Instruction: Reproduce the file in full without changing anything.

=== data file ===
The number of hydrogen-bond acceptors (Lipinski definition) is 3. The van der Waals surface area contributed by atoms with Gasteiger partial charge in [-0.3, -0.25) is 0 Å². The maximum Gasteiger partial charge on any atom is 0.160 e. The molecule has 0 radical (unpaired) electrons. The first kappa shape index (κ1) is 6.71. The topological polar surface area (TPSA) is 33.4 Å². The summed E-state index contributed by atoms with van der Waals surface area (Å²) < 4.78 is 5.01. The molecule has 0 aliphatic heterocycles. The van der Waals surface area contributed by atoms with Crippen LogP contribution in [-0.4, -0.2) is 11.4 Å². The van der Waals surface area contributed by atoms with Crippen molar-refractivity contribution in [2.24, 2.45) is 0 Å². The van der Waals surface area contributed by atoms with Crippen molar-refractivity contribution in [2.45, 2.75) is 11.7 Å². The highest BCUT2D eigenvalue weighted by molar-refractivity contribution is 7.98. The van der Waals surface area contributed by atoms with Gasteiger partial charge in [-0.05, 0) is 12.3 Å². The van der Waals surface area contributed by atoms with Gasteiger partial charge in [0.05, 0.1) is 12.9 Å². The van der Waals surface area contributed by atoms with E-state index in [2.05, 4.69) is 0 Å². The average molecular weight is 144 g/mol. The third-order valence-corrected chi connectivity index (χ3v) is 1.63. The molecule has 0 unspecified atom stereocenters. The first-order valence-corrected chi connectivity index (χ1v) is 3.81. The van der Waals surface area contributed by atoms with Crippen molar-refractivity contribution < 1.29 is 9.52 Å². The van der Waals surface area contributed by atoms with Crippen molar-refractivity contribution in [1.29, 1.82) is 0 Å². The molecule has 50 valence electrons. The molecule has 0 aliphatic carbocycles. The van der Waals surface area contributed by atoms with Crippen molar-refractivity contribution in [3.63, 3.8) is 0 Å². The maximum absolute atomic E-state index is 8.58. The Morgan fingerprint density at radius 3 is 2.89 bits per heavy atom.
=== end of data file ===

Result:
The number of hydrogen-bond acceptors (Lipinski definition) is 3. The van der Waals surface area contributed by atoms with Gasteiger partial charge in [-0.3, -0.25) is 0 Å². The maximum Gasteiger partial charge on any atom is 0.160 e. The molecule has 0 radical (unpaired) electrons. The first kappa shape index (κ1) is 6.71. The topological polar surface area (TPSA) is 33.4 Å². The summed E-state index contributed by atoms with van der Waals surface area (Å²) < 4.78 is 5.01. The molecule has 0 aliphatic heterocycles. The van der Waals surface area contributed by atoms with Crippen LogP contribution in [-0.4, -0.2) is 11.4 Å². The van der Waals surface area contributed by atoms with Crippen molar-refractivity contribution in [2.24, 2.45) is 0 Å². The van der Waals surface area contributed by atoms with Crippen molar-refractivity contribution in [2.45, 2.75) is 11.7 Å². The highest BCUT2D eigenvalue weighted by molar-refractivity contribution is 7.98. The van der Waals surface area contributed by atoms with Gasteiger partial charge in [-0.05, 0) is 12.3 Å². The van der Waals surface area contributed by atoms with Gasteiger partial charge in [0.05, 0.1) is 12.9 Å². The van der Waals surface area contributed by atoms with E-state index in [2.05, 4.69) is 0 Å². The average molecular weight is 144 g/mol. The third-order valence-corrected chi connectivity index (χ3v) is 1.63. The molecule has 0 unspecified atom stereocenters. The first-order valence-corrected chi connectivity index (χ1v) is 3.81. The van der Waals surface area contributed by atoms with Crippen molar-refractivity contribution < 1.29 is 9.52 Å². The van der Waals surface area contributed by atoms with Crippen molar-refractivity contribution in [1.29, 1.82) is 0 Å². The molecule has 50 valence electrons. The molecule has 0 aliphatic carbocycles. The van der Waals surface area contributed by atoms with Crippen molar-refractivity contribution in [3.63, 3.8) is 0 Å². The maximum absolute atomic E-state index is 8.58. The Morgan fingerprint density at radius 3 is 2.89 bits per heavy atom.